President Obama’s $447-billion plan to create jobs has a substantial infrastructure component--$105 billion for transportation, school upgrades and housing rehab projects.
Obama' proposed "American Jobs Act," which he outlined in a Sept. 8 speech to a joint session of Congress, also contains extended or expanded tax breaks for companies, aimed at encouraging them to hire additional workers and spend more on capital equipment.
Obama called on Congress to pass the proposal "right away," but few measures move immediately on Capitol Hill. And House Republicans--who have fought Obama on other legislation since they took control of the chamber early this year--indicated they won't accept the plan as the President presented it.
Initial reaction from House GOP leaders wasn't hostile, but signaled they will pursue their own priorities on jobs legislation. Speaker John Boehner (R-Ohio) said, "The proposals the President outlined....merit consideration. We hope he gives serious consideration to our ideas as well."
House Majority Leader Eric Cantor (R-Va.) said in a televised appearance on Sept. 9 that Obama seemed to be taking an "all or nothing" approach on the jobs bill. Cantor said, "I don't think that's the right approach. What we should do is go for the things in the package that we both can agree on." Cantor cited tax breaks for small businesses and expediting reviews for infrastructure projects as examples of common ground.
Obama said the entire $447 billion would be paid for, and added that he would ask the congressional deficit-reduction "supercommittee" to add the proposal's cost to the more than $1 trillion in 10-year savings they have been charged with finding.
Infrastructure spending makes up 23% of the package's price tag. Some of the elements of that part of the proposal are new; others were proposed months earlier but not enacted.
The plan's $105 billion for infrastructure includes $50 billion for transportation, $25 billion to upgrade public-school buildings, $5 billion for improvements to community college facilities, $15 billion for repairs and improvements to abandoned or foreclosed housing and commercial buildings, and $10 billion to launch a “National Infrastructure Bank.”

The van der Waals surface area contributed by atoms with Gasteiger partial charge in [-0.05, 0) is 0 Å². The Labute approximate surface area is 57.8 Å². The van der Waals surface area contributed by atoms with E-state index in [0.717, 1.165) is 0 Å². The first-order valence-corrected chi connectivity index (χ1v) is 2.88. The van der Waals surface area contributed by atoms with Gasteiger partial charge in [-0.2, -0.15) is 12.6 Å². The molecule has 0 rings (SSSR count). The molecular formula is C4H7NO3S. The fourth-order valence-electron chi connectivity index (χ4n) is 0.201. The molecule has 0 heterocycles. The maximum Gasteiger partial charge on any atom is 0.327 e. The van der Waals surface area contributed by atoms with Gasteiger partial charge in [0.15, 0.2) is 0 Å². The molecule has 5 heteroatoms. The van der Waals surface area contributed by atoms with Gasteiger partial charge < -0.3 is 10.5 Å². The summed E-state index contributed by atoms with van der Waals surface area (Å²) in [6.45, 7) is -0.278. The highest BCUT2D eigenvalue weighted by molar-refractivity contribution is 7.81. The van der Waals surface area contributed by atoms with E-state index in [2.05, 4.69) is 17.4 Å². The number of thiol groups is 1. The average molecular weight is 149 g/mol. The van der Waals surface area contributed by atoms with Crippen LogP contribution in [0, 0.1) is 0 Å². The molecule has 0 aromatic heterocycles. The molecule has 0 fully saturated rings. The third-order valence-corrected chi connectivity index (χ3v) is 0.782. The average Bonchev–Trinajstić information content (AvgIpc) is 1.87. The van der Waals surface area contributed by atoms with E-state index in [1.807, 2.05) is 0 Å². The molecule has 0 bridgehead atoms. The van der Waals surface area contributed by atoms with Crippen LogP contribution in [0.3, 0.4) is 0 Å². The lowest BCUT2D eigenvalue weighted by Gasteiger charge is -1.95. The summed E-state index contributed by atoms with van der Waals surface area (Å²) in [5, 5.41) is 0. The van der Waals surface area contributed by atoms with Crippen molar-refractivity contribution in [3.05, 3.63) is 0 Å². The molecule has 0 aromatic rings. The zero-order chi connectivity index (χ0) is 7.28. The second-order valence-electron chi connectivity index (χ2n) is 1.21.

The $50-billion infusion for transportation was part of Obama’s fiscal 2012 budget proposal, transmitted to Congress in February. But House appropriators rejected that funding boost in the the 2012 transportation spending bill that cleared subcommittee on Sept. 8.
In the Senate, the Appropriations Committee didn't make room for the $50 billion in its newly approved funding allocation for the 2012 transportation bill.
Nor has the funding been included in surface-transportation reauthorization proposals in the House or Senate.
The $50 billion, which the White House describes as “immediate investments…to jump-start critical infrastructure projects and create hundreds of thousands of jobs,”
includes $27 billion for highways, $9 billion for transit, $2 billion for intercity passenger rail and $2 billion for airports.
Also in the $50 billion is $10 billion for “innovative ways of financing and investing in infrastructure,” including $4 billion for high-speed rail and $5 billion for the existing, and extremely popular, TIFIA federal loan program and TIGER discretionary grants.
The plan also includes $10 billion to launch a “National Infrastructure Bank,” versions of which have been proposed in the Senate and House.
The proposed funding for school upgrades has a familiar ring. Early versions of what became the 2009 American Recovery and Reinvestment Act, had sizable amounts for school renovations--as stimulus bills moved out of committee early in 2009, the House had $20 billion for school projects and the Senate had $19.5 billion.
But in a major disappointment to design and construction firms that specalize in buildings, the money was dropped from the final measure when Sen. Susan Collins (R-Maine), a key player in the final negotiations, objected to a new federal school construction program.
The new package's $15 billion for housing rehab is part of what the White House calls “Project Rebuild.” It would provide funds in “proven strategies that leverage private capital and expertise to rehabilitate hundreds of thousands of properties,” the White House says.
It also seeks to use partnerships between local governments, non-profit organizations and private-sector entities as well as “land banks” to purchase and redevelop distressed buildings.
The Obama plan's tax provisions include a proposal to halve companies payroll taxes, to 3.1%, for the first $5 million in payroll.
In addition, the proposal would eliminate payroll taxes for companies that hire new employees or boost current workers' wages--up to a cap of $50 million in total wage hikes.
Moreover, the package would extend into 2012 companies' ability to "expense" capital equipment purchases.